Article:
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Working-Class Life (1891)

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Supplemental income came from the work of women and sometimes, though not too frequently, from that of older children. It is impossible for me to speak in greater detail about this, all I can do is say that this women’s work was of the most varied kind: tailoring, sewing for a shop, washing and scrubbing, peddling or hawking greens or other goods; it was probably not often that they went into factories, instead, socks were knitted at home on the knitting machine.

Moreover, the keeping of night-lodgers and lunch boarders, with all the work falling once again on the woman, was seen as a way of boosting the factory wage – which was hardly justified. For as far as I was able to observe, given the additional, heavy toil that this imposes on the women and the sacrifice of domestic comfort, leaving aside other, more serious harm (which is rather the exception), it rarely yields a pecuniary advantage.

Living conditions
It is hard to call the rooms that the people tended to inhabit a family dwelling. Or can one really give that name to a room with two windows and a windowless closet next to it? Yet it is precisely this, and nothing more, that – if my observation was accurate – constituted the home of a very large part of our workers’ families. That is why people down there also spoke only of rooms [Stuben]: “I want to rent a new room” and “What are you paying for your room?” were very common statements.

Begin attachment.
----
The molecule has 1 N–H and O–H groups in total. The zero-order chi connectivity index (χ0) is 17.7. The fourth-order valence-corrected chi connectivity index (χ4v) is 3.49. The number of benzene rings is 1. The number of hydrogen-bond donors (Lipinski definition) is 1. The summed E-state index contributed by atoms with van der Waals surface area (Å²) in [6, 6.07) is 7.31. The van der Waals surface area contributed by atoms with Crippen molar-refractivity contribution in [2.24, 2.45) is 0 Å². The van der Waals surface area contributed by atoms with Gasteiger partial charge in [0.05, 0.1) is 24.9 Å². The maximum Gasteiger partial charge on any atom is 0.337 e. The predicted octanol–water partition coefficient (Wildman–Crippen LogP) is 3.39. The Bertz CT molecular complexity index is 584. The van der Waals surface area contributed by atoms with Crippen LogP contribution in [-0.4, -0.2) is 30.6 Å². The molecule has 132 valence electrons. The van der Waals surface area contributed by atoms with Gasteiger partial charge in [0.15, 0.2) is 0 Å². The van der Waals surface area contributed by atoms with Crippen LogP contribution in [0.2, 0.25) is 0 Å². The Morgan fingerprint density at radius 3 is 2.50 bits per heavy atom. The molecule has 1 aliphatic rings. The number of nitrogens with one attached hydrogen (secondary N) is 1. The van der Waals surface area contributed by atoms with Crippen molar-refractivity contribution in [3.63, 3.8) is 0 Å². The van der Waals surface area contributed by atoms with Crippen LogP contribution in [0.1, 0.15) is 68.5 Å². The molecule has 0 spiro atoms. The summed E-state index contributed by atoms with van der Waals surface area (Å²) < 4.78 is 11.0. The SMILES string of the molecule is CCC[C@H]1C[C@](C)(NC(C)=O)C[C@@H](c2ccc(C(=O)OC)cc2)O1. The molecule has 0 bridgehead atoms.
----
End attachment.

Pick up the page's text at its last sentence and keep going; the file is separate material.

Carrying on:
The dwellings that consisted of a room and two such closets, falsely referred to by the people as “alcoves,” or even of two heatable rooms and one alcove, already seemed so much better, roomier, and cozier. But they, too, often lacked a kitchen, as the rooms always did, though all the dwellings I have mentioned regularly included a so-called attic room, that is, a cramped wooden partition under the roof, each of which was equipped with a small hatch.

Most of the houses built in the urban style, especially the modern ones, had a number of each of the apartment categories I have described. But they had nothing but these – and in oppressive uniformity. Larger dwellings were not to be found at all in such workers’ apartment blocks. For the few who asked for them, there were specially constructed houses in between the apartment blocks, and also a few villas or villa-like garden houses.

The rents for these apartments were high compared to both their value and to the income of most workers, though probably lower than the rent for comparable places in the city.

But the sad thing about the living arrangements of these people was something else, something already so often lamented: the disparity between the cramped rooms and the number of those inhabiting them. The dwellings I have just described are probably sufficient for young, newly married people with one or two children for reasonably healthful, contented living. But where another one, two, three, or more children appear, and where people are even forced to take in strangers in exchange for room and board for the sake of a better livelihood, conditions are created that are easy to imagine but difficult to describe. And this was, needless to say, the rule. The vast majority of families had a gaggle of children, night-lodgers, and tenants.

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